'Brown Turkey' for many areas of Texas. It has the same
cold hardiness and the fruit are nearly the same in
taste. It bears well and with good growing conditions
will bear two crops a year. The early crop (breba crop)
ripens in late May to late June and the second crop in
late September to early November.
'Black Mission' Best grown in the southern part
of our state, 'Black Mission' is a large fig with
purple-black skin and light strawberry pulp. It has a
heavy first crop (breba) in early summer and average
main crop which ripens in late fall. A very vigorous
growing fig but not very cold hardy. It has some
problems with leaf mosaic but it does not seem to affect
the fruit. It is one of the better figs for areas of
Texas with mild winters. Its large size and rich taste
make it a premium fig. Good either fresh or dried.
'Alma' A variety developed by the Agricultural
Experiment Service of Texas A&M University. A cross of
the variety 'Allison' and a male 'Hamma' caprifig, it
was introduced in 1975. It is a medium-small fig that
has golden-brown skin with a pear shape and amber pulp.
The pulp is very rich and sweet. The eye of 'Alma' is
naturally sealed with a drop of resin that prevents
problems with insects and fruit spoilage. A moderately
vigorous variety, it is very productive and comes into
bearing early in its life. 'Alma' has one small problem.
It is little less cold hardy than some varieties,
especially when young. Once established, the trees are
more cold hardy. It grows well in Texas coastal areas as
well as South-Central and South Texas. This variety can
become a little weedy so it needs some pruning at times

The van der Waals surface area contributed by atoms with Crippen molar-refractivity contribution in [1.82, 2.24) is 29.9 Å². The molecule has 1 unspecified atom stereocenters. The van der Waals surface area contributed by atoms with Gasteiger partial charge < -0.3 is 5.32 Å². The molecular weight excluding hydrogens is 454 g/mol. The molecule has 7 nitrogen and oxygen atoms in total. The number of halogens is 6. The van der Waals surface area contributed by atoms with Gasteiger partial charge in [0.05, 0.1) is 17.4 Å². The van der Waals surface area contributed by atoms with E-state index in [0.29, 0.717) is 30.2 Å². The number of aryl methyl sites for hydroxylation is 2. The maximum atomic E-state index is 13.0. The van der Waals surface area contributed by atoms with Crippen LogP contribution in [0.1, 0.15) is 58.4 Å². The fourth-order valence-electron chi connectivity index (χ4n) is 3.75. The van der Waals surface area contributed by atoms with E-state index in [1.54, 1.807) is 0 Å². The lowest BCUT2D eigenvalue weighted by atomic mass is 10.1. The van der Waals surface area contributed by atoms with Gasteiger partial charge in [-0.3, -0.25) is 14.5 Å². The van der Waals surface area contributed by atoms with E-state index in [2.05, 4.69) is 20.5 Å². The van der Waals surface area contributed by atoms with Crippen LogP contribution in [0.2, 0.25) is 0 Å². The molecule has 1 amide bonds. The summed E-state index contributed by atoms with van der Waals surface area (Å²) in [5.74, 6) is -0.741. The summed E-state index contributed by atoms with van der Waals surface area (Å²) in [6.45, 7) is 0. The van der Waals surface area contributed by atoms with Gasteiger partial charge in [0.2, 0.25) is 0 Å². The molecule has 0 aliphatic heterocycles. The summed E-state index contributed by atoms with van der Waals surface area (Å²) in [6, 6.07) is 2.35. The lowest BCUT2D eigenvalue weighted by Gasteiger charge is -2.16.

to produce good crops.
'Celeste' A medium-small fig with a purple-brown
skin and very light pink pulp. It has a small closed eye
which inhibits the entry of insects and helps prevent
fruit spoilage. The eye remains green until the fig is
nearly ripe, unlike 'Brown Turkey' and 'Texas
Everbearing.' It is an excellent small fig, one of the
better figs for the eastern and northern parts of Texas.
It does not seem to do as well in drier areas, such as
West and South Texas. This is the most cold hardy of
this group of figs, but when it comes to hot weather it
will suffer a little unless it is kept watered.
'Celeste' does not have an early (breba) crop, only the
main crop that usually starts ripening in late July.
'Kadota' The commercial variety in California.
This is a variety mainly for coastal areas of South
Texas. It is a high quality fig with greenish-white skin
and amber pulp. The pulp is rich and sweet. This is the
common canned or dried fig of commerce. It requires heat
to develop its best flavor. The eye is open but it is
filled with resin that prevents damage from insects and
fruit spoilage. It takes two years to recover from being
killed to the ground. The fruit becomes rubbery in very
dry, hot areas.
'Blue Giant' A fig developed in Texas by private
interests that has extra large figs with purple skin and
amber pulp. It is good fresh or dried. The best growing
area for this fig is not yet known, but it does grow
well around San Antonio. It is not quite hardy enough
for North-Central and North Texas and should be limited
to southeast coastal areas and South Texas. This is one
of the best fig selections if you live in these
warm-winter areas, being such a nice, large fig.
Being a subtropical species, figs prefer a
Mediterranean-like climate with hot, dry summers and
mildly cool, wet winters. Many of the fig varieties are
only cold hardy down to 15ø or 20øF, but there are a few
varieties that will stand temperatures down to 10øF.
Many of the figs in northern areas of Texas are planted
near a wall or fence that helps protect them from cold
My great aunt had several fig bushes growing alongside
the "car shed" on her farm outside the small town of
Star, Texas, many, many years ago. The fig "bushes"
yielded quarts and quarts of figs that she canned. I can
remember, as a small boy, going to her house with the
expectation of fig preserves with homemade biscuits and
fresh farm butter, a real treat. In those days (more
than 50 years ago) they had a windmill that fed a